A Case for Local Food
March 10, 2023
A Case for Local Food
By Rene Cleveland
If people spent just 10% of their weekly food budget on local goods, we would change the market. That’s $10 out of every $100. That’s an inexpensive means to make a big change in and around our communities.
Of course, all the local producers would like to see people spend more than $10, but it puts into perspective how we can each make big differences in small ways. We all know that massive, industrial food production is wreaking havoc on the environment and our health. We know that most of the industrial feed operations that grow the world’s meat supplies do not value the natural state of the animals in their facilities and the ramifications are detrimental. We know that the produce, grown in lifeless soil and sprayed with chemicals and shipped long distances, lacks the natural nutrient profile it is supposed to have. So what do we do about it?
We know that “Insanity is doing the same thing over and over and expecting different results” (Albert Einstein). Yet, as a whole, we consistently do just that. Perhaps it is the feeling of powerlessness or the unavailability of different options that drives people to rely on conventional behaviors. However, with more and more people becoming aware of the consequences of some of these “normal” operations, and looking for or creating different solutions, we now have the ability to make change by choosing where to spend our valuable market dollars.
Upfront, it may seem crazy to spend $9 on local chicken thighs vs the seemingly inexpensive super market price of $5. But that $9 carries far more weight and accomplishes so much more. It goes towards paying the small producer for his extra time to properly care for the chickens in his flock. It pays for him to do small batch processing, so that customers get fresher meat raised on healthy foods. It pays for the expenses of local delivery. Small producers and distributors have higher overhead costs because they do not get the benefits of subsidized markets or industrial bulk prices. Purchasing local food ensures that you are getting better quality food on your table to secure greater health for your family. Circulating your money closer to home also promotes the prosperity of your community, instead of sending it away to multinational corporations.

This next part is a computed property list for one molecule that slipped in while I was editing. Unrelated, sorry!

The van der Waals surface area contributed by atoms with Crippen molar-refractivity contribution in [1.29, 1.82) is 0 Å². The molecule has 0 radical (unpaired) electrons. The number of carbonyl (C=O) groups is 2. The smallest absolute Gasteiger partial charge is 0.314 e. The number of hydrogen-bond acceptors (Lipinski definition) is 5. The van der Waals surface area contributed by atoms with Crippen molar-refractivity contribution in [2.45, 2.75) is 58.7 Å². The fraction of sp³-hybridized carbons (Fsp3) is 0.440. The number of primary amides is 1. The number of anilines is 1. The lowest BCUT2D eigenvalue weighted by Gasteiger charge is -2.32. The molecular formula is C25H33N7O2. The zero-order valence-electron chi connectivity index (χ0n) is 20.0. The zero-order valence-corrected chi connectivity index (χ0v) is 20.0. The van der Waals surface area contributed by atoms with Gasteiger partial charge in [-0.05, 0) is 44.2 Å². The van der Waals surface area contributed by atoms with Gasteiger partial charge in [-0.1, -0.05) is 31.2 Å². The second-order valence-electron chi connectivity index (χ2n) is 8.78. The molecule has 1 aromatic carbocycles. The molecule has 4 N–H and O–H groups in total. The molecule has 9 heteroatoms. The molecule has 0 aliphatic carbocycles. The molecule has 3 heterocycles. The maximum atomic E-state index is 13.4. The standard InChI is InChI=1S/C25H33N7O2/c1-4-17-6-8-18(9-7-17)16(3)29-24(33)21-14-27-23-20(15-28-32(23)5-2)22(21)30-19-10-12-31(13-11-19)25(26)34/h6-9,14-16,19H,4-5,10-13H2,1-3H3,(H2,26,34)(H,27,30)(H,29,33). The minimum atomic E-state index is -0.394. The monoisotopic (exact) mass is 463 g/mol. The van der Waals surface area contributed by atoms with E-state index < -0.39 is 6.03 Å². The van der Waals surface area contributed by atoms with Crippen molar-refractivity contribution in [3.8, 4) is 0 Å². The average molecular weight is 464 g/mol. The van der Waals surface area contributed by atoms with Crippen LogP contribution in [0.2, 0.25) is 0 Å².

The organic food movement is proof that this 10% model works. A decade ago, organics were only available in health food stores and small sections of upscale grocers. Now, we see organic foods everywhere - granted there’s a separate discussion about accurate labeling here, but we will save that for another day. The point is, people spent money on organic food and influenced market change. The same thing can be done to support local food. With some hesitation about sounding like a doomsday-er, food is survival. If communities build stable, local markets, they increase autonomy and economic viabililty. Food is also health. We are what we eat.
Food is one of the most important purchases we make. Great health starts with healthy food. A shift in perspective about the importance of the food we buy is necessary in our culture. It is just like everything else; you get what you pay for. Spending those few extra dollars on local products pays for neighbors to keep the business going and allows you access to truly superior, healthy food options. Rather than paying for animals raised on nasty feed lots or in crowded, unnatural conditions. Instead, help build access to meat that comes from animals well cared for in natural, clean environments. And, get to know your farmer. The freshest produce is grown just down the road at a farm you can visit. Invest in your own health as well as the wealth of your community by putting your market dollars to work locally.